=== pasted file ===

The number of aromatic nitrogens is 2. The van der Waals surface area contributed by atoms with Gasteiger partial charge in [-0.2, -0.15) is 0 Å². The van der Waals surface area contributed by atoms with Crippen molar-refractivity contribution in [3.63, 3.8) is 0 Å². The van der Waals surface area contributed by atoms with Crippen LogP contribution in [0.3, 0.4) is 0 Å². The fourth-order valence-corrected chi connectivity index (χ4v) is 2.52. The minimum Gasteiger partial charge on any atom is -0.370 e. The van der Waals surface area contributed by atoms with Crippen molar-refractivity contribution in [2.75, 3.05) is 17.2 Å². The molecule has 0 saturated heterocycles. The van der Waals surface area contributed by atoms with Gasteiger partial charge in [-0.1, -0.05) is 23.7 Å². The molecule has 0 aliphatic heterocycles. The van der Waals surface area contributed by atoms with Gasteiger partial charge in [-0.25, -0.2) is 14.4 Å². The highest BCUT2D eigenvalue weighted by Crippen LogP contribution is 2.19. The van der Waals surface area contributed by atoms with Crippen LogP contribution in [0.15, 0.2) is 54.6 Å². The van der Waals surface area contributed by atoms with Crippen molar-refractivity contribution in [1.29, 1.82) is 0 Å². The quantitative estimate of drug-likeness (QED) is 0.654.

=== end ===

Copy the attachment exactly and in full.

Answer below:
The number of aromatic nitrogens is 2. The van der Waals surface area contributed by atoms with Gasteiger partial charge in [-0.2, -0.15) is 0 Å². The van der Waals surface area contributed by atoms with Crippen molar-refractivity contribution in [3.63, 3.8) is 0 Å². The van der Waals surface area contributed by atoms with Crippen LogP contribution in [0.3, 0.4) is 0 Å². The fourth-order valence-corrected chi connectivity index (χ4v) is 2.52. The minimum Gasteiger partial charge on any atom is -0.370 e. The van der Waals surface area contributed by atoms with Crippen molar-refractivity contribution in [2.75, 3.05) is 17.2 Å². The molecule has 0 saturated heterocycles. The van der Waals surface area contributed by atoms with Gasteiger partial charge in [-0.1, -0.05) is 23.7 Å². The molecule has 0 aliphatic heterocycles. The van der Waals surface area contributed by atoms with Gasteiger partial charge in [-0.25, -0.2) is 14.4 Å². The highest BCUT2D eigenvalue weighted by Crippen LogP contribution is 2.19. The van der Waals surface area contributed by atoms with Crippen LogP contribution in [0.15, 0.2) is 54.6 Å². The van der Waals surface area contributed by atoms with Crippen molar-refractivity contribution in [1.29, 1.82) is 0 Å². The quantitative estimate of drug-likeness (QED) is 0.654.